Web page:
Riptide GP: Renegade Review – Xbox One/PC
+ Excellent track design
+ Dynamic wave physics
+ Large library of stunts
+ Aggressive AI
- Some random difficulty spikes
Nothing gets me more nervous than a mobile game getting ported to console, so imagine my complete surprise when Riptide GP: Renegade not only turned out to be good; it’s actually one of my favorite casual stunt-racing games of recent memory. Blending elements of the Nintendo classic, Wave Race 64 with the look, feel, and presentation style of Hydro Thunder Hurricane (now an Xbox 360 backwards compatible game), Renegade takes a somewhat disposable tablet racing game and crafts it into an addictive and surprisingly challenging stunt-racer that will continually test your skills both in its lengthy single-player career mode as well as 4-player split-screen and online racing for up to 8 players.
Riptide GP: Renegade even throws in a story, told with disposable (and skippable) story panels between the races about a racer kicked out of the league and trying to make a comeback. It’s a nice distraction from the minimal load screens, but once you’ve read the panels you’ll be mashing the skip button on future races. The game uses the 3-star reward system and requires you to earn at least one star on the previous race before allowing you to advance. It’s pretty standard mobile design fare, but that is where all similarities end.
Featuring some amazing graphics, original environments, cool special effects, and a thumping soundtrack; Riptide GP: Renegade could easily sit on the same shelf as any AAA racing game, which makes the $10 price tag seem criminally low. I had ten bucks worth of fun on my first sitting, and that was before I even ventured online or coerced my friends to play in some rousing 4-player couch racing. The slick visuals stream by at a smooth 60fps on both Xbox and PC (one purchase gets you both copies) and your progress migrates between PC and console.
The core racing game is pretty standard featuring some fantastic wave physics that create a dynamic racing surface that will test your reflexes while a robust trick library will test your memory as you unlock a dizzying array of stunts that require an increasingly complicated set of stick moves that quickly start to resemble Mortal Kombat fatality button combos. The trick is knowing when you have enough air to actually do some of the more impressive stunts, because the better the stunt the more turbo boost you’ll earn, and that extra burst of speed is often the decider between a podium finish or hitting the retry button. On events that require high trick scores, you’ll need to mix up the stunts and avoid any duplications.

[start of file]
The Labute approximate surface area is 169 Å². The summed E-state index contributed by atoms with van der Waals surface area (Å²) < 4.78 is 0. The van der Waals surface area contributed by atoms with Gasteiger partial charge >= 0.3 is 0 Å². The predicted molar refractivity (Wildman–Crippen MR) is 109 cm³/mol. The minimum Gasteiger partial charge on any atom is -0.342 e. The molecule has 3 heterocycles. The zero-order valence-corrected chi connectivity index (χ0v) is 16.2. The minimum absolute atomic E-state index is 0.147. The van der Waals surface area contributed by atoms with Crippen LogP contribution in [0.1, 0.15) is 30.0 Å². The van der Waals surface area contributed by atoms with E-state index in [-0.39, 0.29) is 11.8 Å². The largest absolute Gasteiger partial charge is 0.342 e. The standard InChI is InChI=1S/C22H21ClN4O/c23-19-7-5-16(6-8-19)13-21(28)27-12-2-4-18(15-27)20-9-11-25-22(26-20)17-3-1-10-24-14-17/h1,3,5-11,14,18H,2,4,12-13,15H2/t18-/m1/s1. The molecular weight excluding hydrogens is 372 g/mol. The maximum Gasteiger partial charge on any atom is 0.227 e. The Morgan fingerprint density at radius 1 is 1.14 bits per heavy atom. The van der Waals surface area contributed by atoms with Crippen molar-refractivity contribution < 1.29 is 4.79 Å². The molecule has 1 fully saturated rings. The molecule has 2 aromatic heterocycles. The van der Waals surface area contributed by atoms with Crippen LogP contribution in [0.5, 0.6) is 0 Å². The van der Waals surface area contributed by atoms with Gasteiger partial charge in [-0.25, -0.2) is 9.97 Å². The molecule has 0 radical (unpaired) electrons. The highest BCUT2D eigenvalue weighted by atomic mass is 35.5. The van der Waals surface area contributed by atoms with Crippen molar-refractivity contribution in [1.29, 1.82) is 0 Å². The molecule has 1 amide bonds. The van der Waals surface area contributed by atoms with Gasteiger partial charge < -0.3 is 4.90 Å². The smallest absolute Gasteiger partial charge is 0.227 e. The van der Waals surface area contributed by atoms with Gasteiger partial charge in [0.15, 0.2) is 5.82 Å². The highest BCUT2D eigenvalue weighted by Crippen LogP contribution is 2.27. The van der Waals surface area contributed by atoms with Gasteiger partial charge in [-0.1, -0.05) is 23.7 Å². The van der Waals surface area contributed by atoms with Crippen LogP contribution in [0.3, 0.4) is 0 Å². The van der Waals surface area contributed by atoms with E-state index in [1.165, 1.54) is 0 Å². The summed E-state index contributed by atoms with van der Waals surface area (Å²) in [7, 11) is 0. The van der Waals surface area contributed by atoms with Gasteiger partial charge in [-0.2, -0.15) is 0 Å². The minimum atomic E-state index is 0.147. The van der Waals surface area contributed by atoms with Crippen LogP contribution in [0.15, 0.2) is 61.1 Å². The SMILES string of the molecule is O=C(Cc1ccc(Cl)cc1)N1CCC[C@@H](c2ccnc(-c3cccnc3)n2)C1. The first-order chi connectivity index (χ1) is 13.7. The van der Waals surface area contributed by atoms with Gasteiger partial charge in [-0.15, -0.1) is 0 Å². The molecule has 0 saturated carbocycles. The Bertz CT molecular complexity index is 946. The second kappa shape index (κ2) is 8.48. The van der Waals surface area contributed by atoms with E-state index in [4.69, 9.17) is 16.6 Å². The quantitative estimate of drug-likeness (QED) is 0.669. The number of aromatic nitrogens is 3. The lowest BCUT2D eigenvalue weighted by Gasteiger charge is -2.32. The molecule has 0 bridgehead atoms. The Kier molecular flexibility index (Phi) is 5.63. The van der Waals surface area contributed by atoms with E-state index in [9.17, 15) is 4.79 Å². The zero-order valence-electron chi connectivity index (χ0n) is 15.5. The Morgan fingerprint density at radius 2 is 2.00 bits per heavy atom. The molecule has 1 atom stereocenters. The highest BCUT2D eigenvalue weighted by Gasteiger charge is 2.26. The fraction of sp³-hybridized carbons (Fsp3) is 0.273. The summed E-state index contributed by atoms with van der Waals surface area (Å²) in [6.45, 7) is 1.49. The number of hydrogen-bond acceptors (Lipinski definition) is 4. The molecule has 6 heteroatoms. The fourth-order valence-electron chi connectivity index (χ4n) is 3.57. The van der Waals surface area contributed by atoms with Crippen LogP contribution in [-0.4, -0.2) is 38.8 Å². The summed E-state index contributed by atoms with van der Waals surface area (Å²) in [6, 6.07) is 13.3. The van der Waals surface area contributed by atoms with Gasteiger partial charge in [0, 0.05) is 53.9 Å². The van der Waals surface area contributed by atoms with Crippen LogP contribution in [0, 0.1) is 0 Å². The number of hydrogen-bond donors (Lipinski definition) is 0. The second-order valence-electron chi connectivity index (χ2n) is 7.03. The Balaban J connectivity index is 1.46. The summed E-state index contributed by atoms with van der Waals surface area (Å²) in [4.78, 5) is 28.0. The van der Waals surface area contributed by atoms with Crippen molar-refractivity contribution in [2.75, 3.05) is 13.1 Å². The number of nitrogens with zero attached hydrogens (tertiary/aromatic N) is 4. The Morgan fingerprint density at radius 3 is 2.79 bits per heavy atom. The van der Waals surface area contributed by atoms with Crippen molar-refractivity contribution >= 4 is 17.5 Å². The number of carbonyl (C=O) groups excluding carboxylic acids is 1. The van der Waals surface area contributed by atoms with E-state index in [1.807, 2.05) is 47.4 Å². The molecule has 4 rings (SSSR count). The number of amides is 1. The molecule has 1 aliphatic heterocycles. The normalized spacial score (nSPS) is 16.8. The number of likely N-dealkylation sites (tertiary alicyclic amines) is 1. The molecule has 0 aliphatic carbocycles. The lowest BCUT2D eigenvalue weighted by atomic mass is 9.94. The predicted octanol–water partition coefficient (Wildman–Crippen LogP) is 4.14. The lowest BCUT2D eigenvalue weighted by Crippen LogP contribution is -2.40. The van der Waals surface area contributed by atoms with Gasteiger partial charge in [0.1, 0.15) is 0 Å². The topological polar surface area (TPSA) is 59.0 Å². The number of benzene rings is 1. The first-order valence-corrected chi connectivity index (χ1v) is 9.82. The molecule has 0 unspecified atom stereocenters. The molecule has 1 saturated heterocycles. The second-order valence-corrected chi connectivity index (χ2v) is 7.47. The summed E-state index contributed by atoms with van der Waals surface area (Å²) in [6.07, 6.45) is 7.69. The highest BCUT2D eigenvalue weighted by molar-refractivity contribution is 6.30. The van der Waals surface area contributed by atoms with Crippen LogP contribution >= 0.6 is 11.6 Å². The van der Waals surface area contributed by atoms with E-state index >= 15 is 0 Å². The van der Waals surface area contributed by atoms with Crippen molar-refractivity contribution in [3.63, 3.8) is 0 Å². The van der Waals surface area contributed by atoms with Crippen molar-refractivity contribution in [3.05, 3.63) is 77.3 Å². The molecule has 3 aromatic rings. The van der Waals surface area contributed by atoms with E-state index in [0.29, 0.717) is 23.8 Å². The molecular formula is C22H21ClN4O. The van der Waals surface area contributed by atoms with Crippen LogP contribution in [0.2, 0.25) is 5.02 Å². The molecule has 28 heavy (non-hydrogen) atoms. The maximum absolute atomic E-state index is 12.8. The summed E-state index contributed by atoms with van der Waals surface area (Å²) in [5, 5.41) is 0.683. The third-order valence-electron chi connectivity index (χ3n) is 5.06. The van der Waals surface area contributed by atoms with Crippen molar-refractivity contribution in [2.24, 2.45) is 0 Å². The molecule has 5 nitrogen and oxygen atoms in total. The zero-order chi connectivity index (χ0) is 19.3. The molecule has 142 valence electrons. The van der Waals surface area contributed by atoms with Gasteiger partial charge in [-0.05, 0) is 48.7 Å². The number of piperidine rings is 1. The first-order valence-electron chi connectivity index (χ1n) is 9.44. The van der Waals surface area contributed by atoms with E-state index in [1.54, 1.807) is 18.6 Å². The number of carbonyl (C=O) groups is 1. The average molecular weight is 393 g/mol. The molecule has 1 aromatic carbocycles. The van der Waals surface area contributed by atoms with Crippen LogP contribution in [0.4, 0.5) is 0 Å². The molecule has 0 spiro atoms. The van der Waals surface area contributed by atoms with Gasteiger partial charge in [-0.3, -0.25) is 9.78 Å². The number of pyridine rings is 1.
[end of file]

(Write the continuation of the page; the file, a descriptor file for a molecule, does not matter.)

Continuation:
Riptide GP: Renegade even works in a bit of statistical role-playing, giving you the freedom to spend your earnings and your skill points on passive race abilities, new unlockable stunts, and hydrojet upgrades to boost your speed, acceleration, and handling, keeping you competitive in later race events. There is a nice selection of riders as well as futuristic watercraft that have the cool ability to transform in mid-race from a wave rider to an air glider.
I played the game on both Xbox One and the PC and was surprised to find the games were virtually identical in both looks and performance. The PC may have offered slightly faster load times, but I ended up spending most of my play time on the Xbox One, mostly because my Elite controller offered some great racing input. The game is native 1080p, so any 4K output is purely an artificial boost in resolution.
For anyone who has been longing to relive those glory days of Wave Race 64 or those looking for a next-gen version of Hydro Thunder then look no further than Riptide GP: Renegade. For only $10 you are going to get an insanely addictive racing game that will challenge you on multiple levels, both as a single-player leaderboard chaser, a career completionist, and a multiplayer wave riding prodigy.